In order to investigate the effect of U on rc, values of rcM, rcKP and rcTD, corresponding to certain intervals of D {[0–2] or [2–4] or [4–6] kPa} are presented, as a function of U in Fig.4. It is evident that rcM is underestimated from rcTD especially in the larger D range. Similarly, for investigating the effect of D on rc, values of rcM, rcKP and rcTD, corresponding to certain intervals of U {[0–2] or [2–4] or [4–6] m/s} are shown against D in Fig.5. It is apparent that the underestimation of rcM from rcTD increases with the increase of D.
Fig. 4

Canopy resistance (rc) [either measured (rcM) or estimated by the TD (rcTD) or KP (rcKP) model], as a function of wind speed (U) at the reference height z = 6 m, for different ranges of vapor pressure deficit (D). (All presented parameters are based on data with Rn > 500 W/m2 and Bowen ratio| β | <0.3)

Fig. 5

Canopy resistance (rc) [either measured (rcM) or estimated by the TD (rcTD) or KP (rcKP) model], as a function of vapor pressure deficit (D), for different ranges of wind speed (U) at the reference height z = 6 m. (All presented parameters are based on data with Rn > 500 W/m2 and Bowen ratio| β | <0.3)

Furthermore, the estimated values of λETD and λEKP were compared with λΕM and the resulted MBEs for various ranges of D as a function of U or for various ranges of U as a function of D are presented in Fig. 6 (a and b, respectively). It is apparent (Fig. 6a) that the overestimation of λΕM from the TD model increases with increasing U, being rather stabilized for large U values. The underestimation of λΕM from the KP model is small and it is reduced when U becomes large. When the effect of increasing D is considered (Fig. 6b), the overestimation of λΕM from λETD seems to be increased, while the underestimation of λΕM from λEKP is almost diminished.
Fig. 6

Mean bias error (MBE) obtained from the comparisons between the estimated λΕ by TD (λETD) or KP (λEKP) model and the measured λΕ (MBE λETD or MBE λEKP, respectively), as a function of wind speed (U) for certain ranges of vapor pressure deficit (D) (a) or as a function of D for certain ranges of U (b). (The comparisons are applied on data with Rn > 500 W/m2 and Bowen ratio| β | <0.3)

3.1.4 Effect of Vapor Pressure Deficit and Soil Moisture on the Priestley-Taylor Parameter

In order to investigate any dependence of the Priestley-Taylor parameter α upon D or soil moisture, hourly experimental values of α were obtained from the reversal of the eq. 10, when substituting as λE, the hourly λΕM values. The analysis was applied on all hourly data measured during the year 2011, which was selected as a year with no missing data.

The values of parameter α, as a function of D or the volumetric soil moisture (SM) at 10 cm depth are presented in Fig. 7 (a and b, respectively). It is evident that the PT parameter tends to decrease sharply when D increases up to 2 kPa and rather slightly for values of D greater than 2 kPa. In contrast, parameter α does not seem to be affected by SM. It must be noticed that the same result is obtained, when taking into account SM at 20, 30, 40, 60, 80 and 100 cm depth.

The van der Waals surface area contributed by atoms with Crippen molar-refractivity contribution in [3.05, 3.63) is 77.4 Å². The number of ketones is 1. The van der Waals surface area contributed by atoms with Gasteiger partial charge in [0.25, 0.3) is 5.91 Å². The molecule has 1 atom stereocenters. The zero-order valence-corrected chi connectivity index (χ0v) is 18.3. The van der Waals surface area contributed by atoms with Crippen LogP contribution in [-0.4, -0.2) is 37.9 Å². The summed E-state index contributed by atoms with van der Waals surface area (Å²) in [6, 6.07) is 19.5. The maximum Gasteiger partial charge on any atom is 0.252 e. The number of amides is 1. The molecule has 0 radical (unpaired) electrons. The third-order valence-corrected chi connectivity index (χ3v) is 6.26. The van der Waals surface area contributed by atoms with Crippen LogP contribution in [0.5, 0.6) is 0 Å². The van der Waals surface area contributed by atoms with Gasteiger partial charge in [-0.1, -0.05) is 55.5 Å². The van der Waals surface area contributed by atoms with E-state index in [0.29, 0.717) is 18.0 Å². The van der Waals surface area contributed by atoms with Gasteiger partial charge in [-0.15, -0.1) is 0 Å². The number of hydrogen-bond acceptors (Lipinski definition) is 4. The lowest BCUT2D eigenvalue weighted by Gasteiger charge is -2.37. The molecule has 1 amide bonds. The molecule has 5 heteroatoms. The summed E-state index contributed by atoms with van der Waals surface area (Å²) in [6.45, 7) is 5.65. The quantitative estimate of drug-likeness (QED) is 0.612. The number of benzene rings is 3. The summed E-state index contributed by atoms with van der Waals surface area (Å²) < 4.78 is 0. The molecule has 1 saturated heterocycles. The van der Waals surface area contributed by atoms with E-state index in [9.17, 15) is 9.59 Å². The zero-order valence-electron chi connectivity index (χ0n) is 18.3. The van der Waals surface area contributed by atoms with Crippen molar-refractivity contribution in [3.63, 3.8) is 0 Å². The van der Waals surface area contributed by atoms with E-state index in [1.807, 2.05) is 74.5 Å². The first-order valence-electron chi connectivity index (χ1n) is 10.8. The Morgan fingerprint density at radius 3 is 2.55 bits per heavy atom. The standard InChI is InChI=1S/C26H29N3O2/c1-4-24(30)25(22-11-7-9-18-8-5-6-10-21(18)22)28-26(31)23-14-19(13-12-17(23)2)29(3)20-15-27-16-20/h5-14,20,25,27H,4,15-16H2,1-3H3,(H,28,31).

Fig. 7

Priestley-Taylor parameter (α) as a function of vapor pressure deficit (D) (a) and volumetric soil moisture content (SM) measured at 10 cm depth (b)

3.2 Diurnal and Annual Variation of Canopy Resistance and Actual Evapotranspiration

Average hourly values of rcM, rcTD and rcKP or λEM, λEΤD, λEΚΡ, λEΡT and Rn were calculated from data corresponding to twenty clear days, [selected as ensuring maximum λΕ values (1–12 July 2011)] and their diurnal variation, presented in Fig. 8, was investigated. Figure 8a illustrates that the diurnal variation of rcKP or rcTD exhibits a similar pattern during the day, with the experimental rcM pattern. All rc values decrease from sunrise, approaching a minimum value at around 8:00 to 10:00 h and then rise steeply from around 15:00 h. The values of rcTD are always smaller than the corresponding values of rcM and rcKP, during the day. The estimated values of rcKP approximate rcM values very well. It is apparent (Fig. 8b) that the diurnal course of λΕM or λEΤD or λEΚΡ or λEΡT shows a bell-shaped curve, similar to that of Rn. λΕ increases sharply after sunrise and takes its maximum value at noon, decreasing later smoothly and then more steeply until the afternoon. Measured or estimated λΕ show an increase at around 13:30 h.
Fig. 8

Diurnal variation of hourly measured (rcM) or estimated by TD (rcTD) or KP (rcKP) model canopy resistance (a), and hourly measured (λΕM) or estimated by TD (λETD) or KP (λEKP) or PT (λEPT) model λΕ and net radiation (Rn) (b). [All parameters are presented as average hourly values, obtained from data of twelve clear days (1–12 July 2011)]